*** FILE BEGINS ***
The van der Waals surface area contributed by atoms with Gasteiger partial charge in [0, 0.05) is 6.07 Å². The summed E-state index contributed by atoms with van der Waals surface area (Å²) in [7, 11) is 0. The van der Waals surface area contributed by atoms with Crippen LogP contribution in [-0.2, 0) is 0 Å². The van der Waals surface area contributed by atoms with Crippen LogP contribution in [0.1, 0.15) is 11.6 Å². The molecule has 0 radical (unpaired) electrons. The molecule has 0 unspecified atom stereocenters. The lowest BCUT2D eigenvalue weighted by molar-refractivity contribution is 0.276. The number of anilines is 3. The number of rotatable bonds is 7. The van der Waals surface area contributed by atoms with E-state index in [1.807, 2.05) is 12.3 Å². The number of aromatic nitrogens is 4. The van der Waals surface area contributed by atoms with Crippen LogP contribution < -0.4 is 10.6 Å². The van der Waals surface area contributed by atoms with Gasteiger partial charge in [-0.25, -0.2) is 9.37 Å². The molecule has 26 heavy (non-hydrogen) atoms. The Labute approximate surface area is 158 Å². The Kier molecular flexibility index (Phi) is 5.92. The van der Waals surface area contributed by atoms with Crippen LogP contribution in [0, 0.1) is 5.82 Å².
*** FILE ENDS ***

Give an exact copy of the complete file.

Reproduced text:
The van der Waals surface area contributed by atoms with Gasteiger partial charge in [0, 0.05) is 6.07 Å². The summed E-state index contributed by atoms with van der Waals surface area (Å²) in [7, 11) is 0. The van der Waals surface area contributed by atoms with Crippen LogP contribution in [-0.2, 0) is 0 Å². The van der Waals surface area contributed by atoms with Crippen LogP contribution in [0.1, 0.15) is 11.6 Å². The molecule has 0 radical (unpaired) electrons. The molecule has 0 unspecified atom stereocenters. The lowest BCUT2D eigenvalue weighted by molar-refractivity contribution is 0.276. The number of anilines is 3. The number of rotatable bonds is 7. The van der Waals surface area contributed by atoms with E-state index in [1.807, 2.05) is 12.3 Å². The number of aromatic nitrogens is 4. The van der Waals surface area contributed by atoms with Crippen LogP contribution < -0.4 is 10.6 Å². The van der Waals surface area contributed by atoms with Gasteiger partial charge in [-0.25, -0.2) is 9.37 Å². The molecule has 26 heavy (non-hydrogen) atoms. The Labute approximate surface area is 158 Å². The Kier molecular flexibility index (Phi) is 5.92. The van der Waals surface area contributed by atoms with Crippen LogP contribution in [0, 0.1) is 5.82 Å².